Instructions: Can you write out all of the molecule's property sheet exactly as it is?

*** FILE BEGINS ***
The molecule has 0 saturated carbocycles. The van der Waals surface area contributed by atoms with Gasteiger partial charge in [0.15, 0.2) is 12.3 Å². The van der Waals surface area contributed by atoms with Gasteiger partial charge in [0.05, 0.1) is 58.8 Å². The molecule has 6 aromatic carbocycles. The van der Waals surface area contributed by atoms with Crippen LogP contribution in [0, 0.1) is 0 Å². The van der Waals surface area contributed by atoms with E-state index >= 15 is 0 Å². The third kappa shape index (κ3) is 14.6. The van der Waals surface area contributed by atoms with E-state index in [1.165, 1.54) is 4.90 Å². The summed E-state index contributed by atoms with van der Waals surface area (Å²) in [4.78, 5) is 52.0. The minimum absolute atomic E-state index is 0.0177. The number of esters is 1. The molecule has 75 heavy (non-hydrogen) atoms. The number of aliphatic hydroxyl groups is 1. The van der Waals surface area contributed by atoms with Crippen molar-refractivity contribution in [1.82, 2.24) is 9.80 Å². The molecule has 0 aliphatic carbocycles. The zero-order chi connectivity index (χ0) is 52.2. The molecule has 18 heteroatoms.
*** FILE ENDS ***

The molecule has 0 saturated carbocycles. The van der Waals surface area contributed by atoms with Gasteiger partial charge in [0.15, 0.2) is 12.3 Å². The van der Waals surface area contributed by atoms with Gasteiger partial charge in [0.05, 0.1) is 58.8 Å². The molecule has 6 aromatic carbocycles. The van der Waals surface area contributed by atoms with Crippen LogP contribution in [0, 0.1) is 0 Å². The van der Waals surface area contributed by atoms with E-state index >= 15 is 0 Å². The third kappa shape index (κ3) is 14.6. The van der Waals surface area contributed by atoms with E-state index in [1.165, 1.54) is 4.90 Å². The summed E-state index contributed by atoms with van der Waals surface area (Å²) in [4.78, 5) is 52.0. The minimum absolute atomic E-state index is 0.0177. The number of esters is 1. The molecule has 75 heavy (non-hydrogen) atoms. The number of aliphatic hydroxyl groups is 1. The van der Waals surface area contributed by atoms with Crippen molar-refractivity contribution in [1.82, 2.24) is 9.80 Å². The molecule has 0 aliphatic carbocycles. The zero-order chi connectivity index (χ0) is 52.2. The molecule has 18 heteroatoms.